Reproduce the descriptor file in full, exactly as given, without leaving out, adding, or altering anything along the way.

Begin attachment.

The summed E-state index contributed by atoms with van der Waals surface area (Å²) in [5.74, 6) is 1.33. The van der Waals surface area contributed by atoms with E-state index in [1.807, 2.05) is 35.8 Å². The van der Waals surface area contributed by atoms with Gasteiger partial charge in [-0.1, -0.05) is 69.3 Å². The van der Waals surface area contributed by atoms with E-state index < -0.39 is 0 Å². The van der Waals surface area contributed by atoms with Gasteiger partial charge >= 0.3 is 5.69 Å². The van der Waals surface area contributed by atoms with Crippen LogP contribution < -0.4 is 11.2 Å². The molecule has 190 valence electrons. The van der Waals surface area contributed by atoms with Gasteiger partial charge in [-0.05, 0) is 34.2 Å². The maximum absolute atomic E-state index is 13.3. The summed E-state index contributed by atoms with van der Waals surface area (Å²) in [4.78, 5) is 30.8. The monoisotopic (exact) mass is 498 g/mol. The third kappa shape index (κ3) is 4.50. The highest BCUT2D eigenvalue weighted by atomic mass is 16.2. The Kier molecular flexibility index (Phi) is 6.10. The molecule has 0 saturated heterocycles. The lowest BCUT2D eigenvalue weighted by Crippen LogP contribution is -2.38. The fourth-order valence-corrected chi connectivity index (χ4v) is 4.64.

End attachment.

The summed E-state index contributed by atoms with van der Waals surface area (Å²) in [5.74, 6) is 1.33. The van der Waals surface area contributed by atoms with E-state index in [1.807, 2.05) is 35.8 Å². The van der Waals surface area contributed by atoms with Gasteiger partial charge in [-0.1, -0.05) is 69.3 Å². The van der Waals surface area contributed by atoms with E-state index < -0.39 is 0 Å². The van der Waals surface area contributed by atoms with Gasteiger partial charge >= 0.3 is 5.69 Å². The van der Waals surface area contributed by atoms with Crippen LogP contribution < -0.4 is 11.2 Å². The molecule has 190 valence electrons. The van der Waals surface area contributed by atoms with Gasteiger partial charge in [-0.05, 0) is 34.2 Å². The maximum absolute atomic E-state index is 13.3. The summed E-state index contributed by atoms with van der Waals surface area (Å²) in [4.78, 5) is 30.8. The monoisotopic (exact) mass is 498 g/mol. The third kappa shape index (κ3) is 4.50. The highest BCUT2D eigenvalue weighted by atomic mass is 16.2. The Kier molecular flexibility index (Phi) is 6.10. The molecule has 0 saturated heterocycles. The lowest BCUT2D eigenvalue weighted by Crippen LogP contribution is -2.38. The fourth-order valence-corrected chi connectivity index (χ4v) is 4.64.